CoderDojo joins with US State Dept to bring coding to Africa

13 Dec 2013

Born-in-Ireland coding organisation CoderDojo has joined forces with the U.S. State Department’s Global Partnership Initiative and the Lions@frica initiative, to teach youth in Africa 21st-century coding skills.

afriCoderDojo, a Lions@frica partnership initiative, is also a pan-African effort to teach young people the ability to understand and build fluency in coding, and learn the computer languages that are used to develop websites, mobile phone applications, computer programs, and electronic games.

Based on the global open-source CoderDojo movement, afriCoderDojo will rely on a volunteer network of implementers and experienced coders located across Africa to run the two-month learning programme.

Since the first CoderDojo in Cork, Ireland, two summers back, the organisation has swept the world with dojos sprouting up in New York, London, Paris, Tokyo, LA, the Caribbean, Africa and Australia. On any given Saturday, as many as 16,000 kids in 26 countries gather to learn skills and abilities that will stand to them in the 21st-century economy.

Enabling Africa’s next generation of innovators

afriCoderDojo aims to provide young people with the basics of coding through a fun and motivating curriculum. Guest lecturers, local technology entrepreneurs, and US embassies across Africa will also be invited to participate in the learning programme to highlight and showcase career opportunities in the field of internet technology.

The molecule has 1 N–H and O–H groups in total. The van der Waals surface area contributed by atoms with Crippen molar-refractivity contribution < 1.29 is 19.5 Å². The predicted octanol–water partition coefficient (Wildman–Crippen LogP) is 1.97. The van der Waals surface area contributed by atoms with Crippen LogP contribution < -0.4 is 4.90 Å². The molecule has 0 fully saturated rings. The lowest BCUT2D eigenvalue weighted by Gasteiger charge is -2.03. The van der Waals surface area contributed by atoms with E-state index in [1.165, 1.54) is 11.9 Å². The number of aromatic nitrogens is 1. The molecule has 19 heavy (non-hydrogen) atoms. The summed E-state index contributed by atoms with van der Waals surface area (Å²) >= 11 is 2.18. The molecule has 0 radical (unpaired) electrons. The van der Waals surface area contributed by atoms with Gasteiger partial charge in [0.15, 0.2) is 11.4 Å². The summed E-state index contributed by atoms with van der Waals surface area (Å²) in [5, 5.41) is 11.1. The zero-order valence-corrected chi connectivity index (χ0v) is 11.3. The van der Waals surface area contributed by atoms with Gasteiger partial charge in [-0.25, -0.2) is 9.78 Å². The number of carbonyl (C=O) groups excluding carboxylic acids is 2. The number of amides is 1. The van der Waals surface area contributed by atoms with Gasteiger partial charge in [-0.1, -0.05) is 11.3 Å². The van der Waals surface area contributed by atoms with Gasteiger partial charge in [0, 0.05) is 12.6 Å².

“What’s so exciting about this partnership is that it promotes hands-on, world-class coding skills to Africa’s next generation of innovators,” said Andrew O’Brien, special representative of the Global Partnership Initiative at the U.S. Department of State. “We are proud to be part of an initiative that will go a long way toward ensuring young people have the necessary skills, education, and drive to compete in tomorrow’s integrated marketplace.”

The inaugural afriCoderDojo clubs are due to launch in Dar-es-Salaam, Tanzania, and Lagos, Nigeria, in January 2014. The groups will be sponsored by the Dar Teknohama Business Incubator, a national incubator for technology businesses in Tanzania, and Oando Foundation, an independent charity established by Oando PLC, Africa’s largest integrated energy company in Nigeria.

Africa image via Shutterstock

John Kennedy
By John Kennedy

John Kennedy is a journalist who served as editor of Silicon Republic for 17 years. His interests include all things technological, music, movies, reading, history, gaming and losing the occasional game of poker.

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